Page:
Note: These “USA Oil Seminar” posts are extra readings for my students to better understand how US energy policy is developed and to hear the views of US experts. The seminar is: “The Global Oil System & US Policy” at JFK Institute of FU-Berlin.
- This Friday, watch live (or the recording later on): Is the U.S. a Rising Energy Superpower? Implications for Global Markets and Asia, the Middle East, Russia, and Europe. CSIS upcoming talk by Fereidun Fesharaki. FRIDAY, MAY 16, 2014 | 10:00 AM – 11:30 AM . Moderated by David Pumphrey.
- Read the paper: Fueling a New Order? The New Geopolitical and Security Consequences of Energy |April 15, 2014. By: Bruce Jones, David Steven and Emily O’Brien. Brookings Institute; Washington, DC.
BACKGROUND: This week, the class reading assignments are a couple conference papers I wrote a few years ago on the history and structure of today’s global oil system, and how it grew to replace the neo-colonial oil system. Continue reading
Posted in China, Energy and Geopolitics, Energy and Geostrategy, Euroepen Union, Gas globalization, Global Oil Market, Global Oil system, international relations, Latin America, LNG, Oil course, Oil prices, Oil supply, OPEC, Persian Gulf, Resource conflicts, Russia, Saudi Arabia, Seminar, shale gas, shale oil, The USA, Tight oil, Trade and Commerce, U.S. oil, unconventional energy
Tagged Bruce Jones, Business and Economy, China, David Pumphrey., David Steven, Energy, Fereidun Fesharaki, Global Oil System, Iran, Iraq, Latin America, Middle East, oil sector, OPEC, Persian Gulf, Saudi, Saudi Arabia, South China Sea, United States, Washington
Venezuelan President Nicolas Maduro speaking during the first UNASUR-and-Vatican mediated peace talks with the opposition in Caracas 10 April (Reuters)
Here’s my commentary at Americas Quarterly today, 11 April:
A delegation of foreign ministers from the Union of South American Nations (UNASUR) returned to Caracas on April 7 and 8, securing an agreement to hold peace talks to calm political polarization and protests in Venezuela. The talks are being mediated by the foreign ministers of Colombia, Brazil and Ecuador, plus a Vatican representative.
The UNASUR delegation first visited in late March, recommending that Venezuelan President Nicolás Maduro and leaders of the opposition’s Mesa de Unidad Democrática (MUD) enter into a dialogue. The U.S. State Department had expressed support, as had Organization of American States (OAS) General Secretary José Miguel Insulza.
However, UNASUR’s plan will be complicated by Maduro’s reliance on paramilitaries within his Partido Socialista Unido de Venezuela (United Socialist Party of Venezuela—PSUV), whose loyalty requires his polarizing words and deeds. This conundrum already wrecked a previous dialogue.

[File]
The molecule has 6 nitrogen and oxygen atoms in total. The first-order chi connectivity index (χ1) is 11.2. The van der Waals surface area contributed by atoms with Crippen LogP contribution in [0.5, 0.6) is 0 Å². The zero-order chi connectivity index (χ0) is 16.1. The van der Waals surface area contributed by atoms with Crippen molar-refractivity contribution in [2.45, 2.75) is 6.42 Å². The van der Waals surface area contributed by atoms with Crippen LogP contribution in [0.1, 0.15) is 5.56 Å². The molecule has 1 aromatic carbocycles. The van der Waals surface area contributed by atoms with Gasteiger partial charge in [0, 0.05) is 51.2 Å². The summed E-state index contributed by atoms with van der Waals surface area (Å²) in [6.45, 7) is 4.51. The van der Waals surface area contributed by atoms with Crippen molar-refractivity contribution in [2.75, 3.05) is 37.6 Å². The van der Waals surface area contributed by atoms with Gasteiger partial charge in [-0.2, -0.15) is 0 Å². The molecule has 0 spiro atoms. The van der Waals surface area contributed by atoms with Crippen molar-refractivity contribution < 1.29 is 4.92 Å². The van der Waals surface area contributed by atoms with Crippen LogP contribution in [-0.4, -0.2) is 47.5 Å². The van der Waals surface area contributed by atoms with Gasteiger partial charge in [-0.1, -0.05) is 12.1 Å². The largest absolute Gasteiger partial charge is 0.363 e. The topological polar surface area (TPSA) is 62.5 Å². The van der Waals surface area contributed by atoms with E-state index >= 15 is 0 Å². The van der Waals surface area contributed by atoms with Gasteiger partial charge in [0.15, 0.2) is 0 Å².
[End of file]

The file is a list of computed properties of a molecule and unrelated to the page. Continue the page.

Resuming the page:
In early February, before protests broke out, a highly placed government official explained to me, … CLICK to Continue Reading at Americas Quarterly. Continue reading
Posted in Chavez, Chavez legacy, Energy and Geostrategy, Henry Capriles, Hugo Chávez, Latin America, Leopoldo López, PDVSA, The USA, Uncategorized, Venezuela update, Venezuelan Democracy
Tagged Caracas, Chavez, Chavismo, Hugo Chávez, Latin America, Nicolás Maduro, PDVSA, peace talks, Petróleos de Venezuela, UNASUR, Union of South American Nations, United States, Venezuela, Venezuelan President Nicolas Maduro
Inversiones energéticos de China en Latino américa. Nota que Venezuela está en cuatro lugar, en contra de las intenciones iniciales de Beijíng en 2007-08. HAZ CLICK para magnificar. (Grafico por T.O’D.)
[English readers: This post is an analysis I did in Spanish for Petroguía 2014 - the annual hard-copy guide for the LatAm petroleum sector - of China's oil and gas investments in LatAm and the Carribean. For Beijing's other investments, or a presentation, etc. drop me a line. ]
NOTA: La siguiente es mi análisis publicado en Petroguía 2014, la guía anual para el sector petrolífero latinoamericano. Soy agradecido a los directores del Petroguía por haberme permitido publicar el artículo aquí. El artículo es una resumen de una investigación que hizo sobre todas las inversiones de China en Latino américa. Si tienen interés en una reportaje o presentación detallada, por favor contactarme.
China y América Latina: ¿Quién gana y quién pierde?
Sumario. El mercado de hidrocarburos ya no está en el norte de América sino hacia el este, y la mejor estrategia de intercambio con esa plaza la lleva Brasil, mientras que Venezuela y Argentina están a la zaga.
Por Thomas W. O’Donnell
El petróleo y el gas que exportará América Latina en las décadas venideras irán mayormente a China y otras partes de Asia. Y eso es por el efecto combinado de menores necesidades de energía importada en Estados Unidos, gracias a la utilización de los nuevos métodos de fractura hidráulica (fracking) que produce cada vez más petróleo liviano, y por el tope que ha alcanzado su demanda doméstica. Continue reading